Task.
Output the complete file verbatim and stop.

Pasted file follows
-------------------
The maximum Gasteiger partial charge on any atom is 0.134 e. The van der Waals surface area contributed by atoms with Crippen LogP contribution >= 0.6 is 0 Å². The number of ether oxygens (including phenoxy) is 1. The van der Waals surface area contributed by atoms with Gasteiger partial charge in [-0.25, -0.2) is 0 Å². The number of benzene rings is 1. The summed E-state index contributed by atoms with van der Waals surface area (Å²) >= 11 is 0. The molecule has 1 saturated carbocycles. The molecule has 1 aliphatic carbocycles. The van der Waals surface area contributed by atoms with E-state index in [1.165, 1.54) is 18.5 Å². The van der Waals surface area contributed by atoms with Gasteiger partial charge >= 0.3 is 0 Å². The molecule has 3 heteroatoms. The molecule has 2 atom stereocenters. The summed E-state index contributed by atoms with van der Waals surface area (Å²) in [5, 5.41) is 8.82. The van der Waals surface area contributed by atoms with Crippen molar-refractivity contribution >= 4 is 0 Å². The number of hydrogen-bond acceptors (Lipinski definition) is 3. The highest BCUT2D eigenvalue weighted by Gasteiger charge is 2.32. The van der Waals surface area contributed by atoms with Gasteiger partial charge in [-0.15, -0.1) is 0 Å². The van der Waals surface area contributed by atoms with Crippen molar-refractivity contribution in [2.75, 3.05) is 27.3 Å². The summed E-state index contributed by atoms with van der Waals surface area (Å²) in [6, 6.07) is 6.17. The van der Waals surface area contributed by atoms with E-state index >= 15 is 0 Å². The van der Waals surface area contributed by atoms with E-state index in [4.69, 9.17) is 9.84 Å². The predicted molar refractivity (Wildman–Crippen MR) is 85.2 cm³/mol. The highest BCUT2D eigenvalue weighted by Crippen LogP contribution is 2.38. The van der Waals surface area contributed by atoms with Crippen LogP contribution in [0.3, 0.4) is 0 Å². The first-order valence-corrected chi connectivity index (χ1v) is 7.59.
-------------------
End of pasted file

The maximum Gasteiger partial charge on any atom is 0.134 e. The van der Waals surface area contributed by atoms with Crippen LogP contribution >= 0.6 is 0 Å². The number of ether oxygens (including phenoxy) is 1. The van der Waals surface area contributed by atoms with Gasteiger partial charge in [-0.25, -0.2) is 0 Å². The number of benzene rings is 1. The summed E-state index contributed by atoms with van der Waals surface area (Å²) >= 11 is 0. The molecule has 1 saturated carbocycles. The molecule has 1 aliphatic carbocycles. The van der Waals surface area contributed by atoms with E-state index in [1.165, 1.54) is 18.5 Å². The van der Waals surface area contributed by atoms with Gasteiger partial charge >= 0.3 is 0 Å². The molecule has 3 heteroatoms. The molecule has 2 atom stereocenters. The summed E-state index contributed by atoms with van der Waals surface area (Å²) in [5, 5.41) is 8.82. The van der Waals surface area contributed by atoms with Crippen molar-refractivity contribution >= 4 is 0 Å². The number of hydrogen-bond acceptors (Lipinski definition) is 3. The highest BCUT2D eigenvalue weighted by Gasteiger charge is 2.32. The van der Waals surface area contributed by atoms with Gasteiger partial charge in [-0.15, -0.1) is 0 Å². The van der Waals surface area contributed by atoms with Crippen molar-refractivity contribution in [2.75, 3.05) is 27.3 Å². The summed E-state index contributed by atoms with van der Waals surface area (Å²) in [6, 6.07) is 6.17. The van der Waals surface area contributed by atoms with E-state index >= 15 is 0 Å². The van der Waals surface area contributed by atoms with E-state index in [4.69, 9.17) is 9.84 Å². The predicted molar refractivity (Wildman–Crippen MR) is 85.2 cm³/mol. The highest BCUT2D eigenvalue weighted by Crippen LogP contribution is 2.38. The van der Waals surface area contributed by atoms with Crippen LogP contribution in [0.3, 0.4) is 0 Å². The first-order valence-corrected chi connectivity index (χ1v) is 7.59.